• The bipartisan Travel Optimization by Updating and Revitalizing Infrastructure to Support Mobilization (TOURISM) Act, which requires the Department of Transportation to update its National Travel and Tourism Infrastructure Strategic Plan to develop an immediate-term and long-term strategy for using infrastructure investments to revive the travel and tourism economy in the wake of the COVID-19 pandemic; and
  • The bipartisan Cyber Sense Act, which creates a voluntary program at DOE to test the cybersecurity of products and technologies intended for use in the bulk power system.

The Infrastructure Investment and Jobs Act also includes the following Rosen-led or backed bills and amendments:

  • The Murkowski-Manchin-Risch-King-Rosen Protecting Resources On The Electric grid with Cybersecurity Technology (PROTECT) Act, which enhances electric grid security by incentivizing electric utilities to make cybersecurity investments and establishes a Department of Energy (DOE) grant and technical assistance program to deploy advanced cybersecurity technology for utilities not regulated by the Federal Energy Regulatory Commission (FERC);
  • Two Rosen-drafted provisions to support travel and tourism – one making “increasing tourism opportunities” a primary selection criteria for the Department of Transportation (DOT) when choosing which local and regional surface transportation proposals to fund; and one requiring DOT to assess its ability to evaluate travel and tourism needs when awarding federal grants; and
  • A Rosen-led bipartisan amendment adopted on the Senate floor that adds wildfires as a specified damage for which federal assistance from the National Highway Performance Program may be used to rebuild damaged highways. 

The Infrastructure Investment and Jobs Act also includes the following key provisions that will benefit Nevada:

  • ROADS, BRIDGES, & HIGHWAYS: $110 billion in new nationwide funds for roads, highways, bridges, and major projects, and a reauthorization of the surface transportation program for the next five years, all critical for the future expansion of Interstate-11. Currently, in Nevada, there are 28 bridges and over 1,090 miles of highway in poor condition. Commute times have increased by 7.7% in Nevada over the last decade, and each driver pays $558 per year in costs on average due to driving on roads in need of repair. 
    • $40 billion in new funding for bridge repair, replacement, and rehabilitation.
    • $11 billion in transportation safety programs.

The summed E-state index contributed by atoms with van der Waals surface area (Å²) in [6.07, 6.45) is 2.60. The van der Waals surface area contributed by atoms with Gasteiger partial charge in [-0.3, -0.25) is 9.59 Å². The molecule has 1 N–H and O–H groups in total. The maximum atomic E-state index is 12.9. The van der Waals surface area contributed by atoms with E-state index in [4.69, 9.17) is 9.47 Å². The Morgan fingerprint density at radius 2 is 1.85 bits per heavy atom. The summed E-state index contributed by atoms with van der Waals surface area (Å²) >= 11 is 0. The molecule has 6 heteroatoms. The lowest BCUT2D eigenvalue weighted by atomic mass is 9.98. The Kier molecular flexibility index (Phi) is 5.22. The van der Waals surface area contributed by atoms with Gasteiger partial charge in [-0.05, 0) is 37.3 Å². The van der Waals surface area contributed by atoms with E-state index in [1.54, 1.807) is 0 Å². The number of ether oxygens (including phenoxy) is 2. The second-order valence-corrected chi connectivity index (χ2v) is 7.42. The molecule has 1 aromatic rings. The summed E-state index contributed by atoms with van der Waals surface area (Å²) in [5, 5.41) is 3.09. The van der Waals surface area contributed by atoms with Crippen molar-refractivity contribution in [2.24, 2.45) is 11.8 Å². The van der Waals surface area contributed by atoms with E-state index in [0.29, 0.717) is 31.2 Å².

• TRANSIT: $39 billion of new investment to modernize transit and improve accessibility. Currently, Nevadans who take public transportation spend an extra 134% of their time commuting. 5% of trains and other transit vehicles in the state are past useful life. 
  • WESTERN WATER: $8.3 billion in overall investment for Western water systems. $1 billion for water recycling and reuse projects.
    • $300 million for implementing the Colorado River Basin Drought Contingency Plan
      • The Drought Contingency Plan is a 7-state agreement – which includes Nevada – to avoid catastrophic water supply shortages in the western United States, and is the result of a years-long, state-driven process conducted during the previous and current federal administrations.
      • Senator Rosen was an original cosponsor of the Colorado River Drought Contingency Plan Authorization Act, which was signed into law in 2019. It directed the Secretary of the Interior to execute and carry out the Colorado River Drought Contingency Management and Operations.
  • $250 million for design, study, and construction of aquatic ecosystem restoration and protection projects
  • $50 million for endangered species recovery and conservation programs in the Colorado River Basin.
  • CLEAN WATER: $55 billion investment in clean water
    • Provides $23.4 billion for the Drinking Water and Clean Water State Revolving Funds.
    • Provides $15 billion to replace lead service lines across the country.
    • Provides $10 billion to address PFAS contamination.
    • Establishes a pilot program to address water affordability.
    • Creates a new competitive grant program to improve stormwater control.
    • Provides states with greater flexibility and improved funding mechanisms to invest in water infrastructure projects in rural and disadvantaged communities.
    • Reauthorizes a number of vital drinking water and wastewater infrastructure programs.